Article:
It's Official: Much of New England Experiencing 'Moderate' Drought Conditions - NECN
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It's Official: Much of New England Experiencing 'Moderate' Drought Conditions

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    NEWSLETTERS

    Warm Weekend Ahead

    Overnight Thursday Night: Mostly clear, patchy fog. Lows in the 40s and 50s. Friday: Mostly sunny. Highs in the 60s. Saturday: Mostly sunny. Highs in the upper 60s and 70s. (Published Thursday, Oct. 19, 2017)

    The new national drought assessment maps were released today, and to no one's surprise, much of New England has been elevated from abnormally dry to moderate drought status.

    Here is our summary from the National Drought Monitor at the University of Nebraska - Lincoln:

    "Dry conditions over the past few months led to the introduction of moderate drought (D1) from much of central and eastern Connecticut and northern Rhode Island northeastward to northern Middlesex County, Massachusetts. Recent streamflows are low in these areas. Farther north, abnormally dry (D0) conditions were expanded in southwestern Maine and over most of New Hampshire, with the exception of the Merrimack and Hillsborough County areas in the south. Continuing dryness led to the expansion of moderate drought (D1) around Kennebec County south into northern York County. In Cumberland County, Gray, Maine is currently 9.15 inches below normal since June 1, while Portland is 6.74 inches below normal, also since June 1."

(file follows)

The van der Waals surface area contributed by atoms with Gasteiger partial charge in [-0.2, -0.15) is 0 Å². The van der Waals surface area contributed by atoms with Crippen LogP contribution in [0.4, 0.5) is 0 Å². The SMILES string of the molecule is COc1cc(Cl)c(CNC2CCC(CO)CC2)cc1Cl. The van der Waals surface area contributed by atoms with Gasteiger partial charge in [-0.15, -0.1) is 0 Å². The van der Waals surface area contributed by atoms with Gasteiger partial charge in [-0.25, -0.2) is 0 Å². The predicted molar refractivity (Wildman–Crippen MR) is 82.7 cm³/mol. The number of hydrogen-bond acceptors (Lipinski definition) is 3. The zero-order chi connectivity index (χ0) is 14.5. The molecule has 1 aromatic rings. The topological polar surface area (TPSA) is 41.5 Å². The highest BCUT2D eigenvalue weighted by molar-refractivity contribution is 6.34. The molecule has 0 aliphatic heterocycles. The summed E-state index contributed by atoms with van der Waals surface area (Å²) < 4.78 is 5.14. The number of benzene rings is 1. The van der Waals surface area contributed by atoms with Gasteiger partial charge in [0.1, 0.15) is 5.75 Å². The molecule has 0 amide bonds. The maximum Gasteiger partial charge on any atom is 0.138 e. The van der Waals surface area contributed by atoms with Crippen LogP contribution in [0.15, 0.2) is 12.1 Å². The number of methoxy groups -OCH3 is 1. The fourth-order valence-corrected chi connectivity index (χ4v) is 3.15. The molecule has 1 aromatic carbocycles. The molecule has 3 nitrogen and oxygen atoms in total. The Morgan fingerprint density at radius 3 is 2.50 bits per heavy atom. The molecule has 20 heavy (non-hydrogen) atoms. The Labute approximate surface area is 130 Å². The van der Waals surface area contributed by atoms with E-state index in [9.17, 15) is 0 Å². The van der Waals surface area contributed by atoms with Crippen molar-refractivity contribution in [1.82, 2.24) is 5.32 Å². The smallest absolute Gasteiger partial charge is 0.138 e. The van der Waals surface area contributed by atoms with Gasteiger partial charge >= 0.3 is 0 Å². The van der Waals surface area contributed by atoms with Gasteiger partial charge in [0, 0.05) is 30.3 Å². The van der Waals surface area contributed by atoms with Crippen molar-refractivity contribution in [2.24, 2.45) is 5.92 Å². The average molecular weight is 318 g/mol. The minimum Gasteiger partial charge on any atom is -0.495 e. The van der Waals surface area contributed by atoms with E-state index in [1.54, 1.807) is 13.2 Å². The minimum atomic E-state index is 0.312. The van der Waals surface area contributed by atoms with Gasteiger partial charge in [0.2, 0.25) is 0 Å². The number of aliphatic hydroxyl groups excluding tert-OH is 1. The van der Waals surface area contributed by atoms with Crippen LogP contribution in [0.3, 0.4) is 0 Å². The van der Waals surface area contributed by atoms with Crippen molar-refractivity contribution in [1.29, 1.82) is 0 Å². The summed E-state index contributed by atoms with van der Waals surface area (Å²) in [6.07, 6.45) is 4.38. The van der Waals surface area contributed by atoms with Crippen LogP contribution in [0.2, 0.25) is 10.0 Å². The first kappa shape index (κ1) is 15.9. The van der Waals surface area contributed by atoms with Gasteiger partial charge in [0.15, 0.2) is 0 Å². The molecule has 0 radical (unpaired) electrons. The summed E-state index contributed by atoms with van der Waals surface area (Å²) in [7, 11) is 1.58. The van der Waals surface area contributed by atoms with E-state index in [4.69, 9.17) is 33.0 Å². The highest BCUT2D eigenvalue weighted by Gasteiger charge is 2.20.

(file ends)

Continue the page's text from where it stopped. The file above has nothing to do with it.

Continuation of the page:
Not all of New England is dry. Cape Cod and The Island's have more than twice the rainfall as most of the region.

    Rainfall totals since Sept. 1:

    New Haven, CT 2.30"

    Bedford, MA 2.62"

    Portland, ME 2.85"

    Westfield, MA 2.96"

    Worcester, MA 3.23"

    Bangor, ME 3.89"

    Concord, NH 3.94"

    Boston, MA 4.22"

    Burlington, VT 4.26"

    Warwick, RI 4.45"

    Caribou, ME 4.79"

    Taunton, MA 5.18"

    Hyannis, MA 7.04"

    Nantucket, MA 12.40"

    The climatalogical average rainfall for the period Sept. 1 - Oct. 20 is in the order of 5-6", so most of New England is running about a 35 percent rainfall deficit since Sept. 1.

    The forecast for next week features a major weather pattern shift to colder and wetter for most of the United States. The northwest is expected to receive 10" or or more in spots, with significant flooding likely. In California, the firefighters will be helped with a couple of doses of rain that may exceed an inch or two in the gauge.

    Here in the northeast, we may have 1-3" in the Tuesday-Friday time frame.

    Out west, the mountains will get several feet of snow. In New England way may have a few flakes in our mountains by next weekend.

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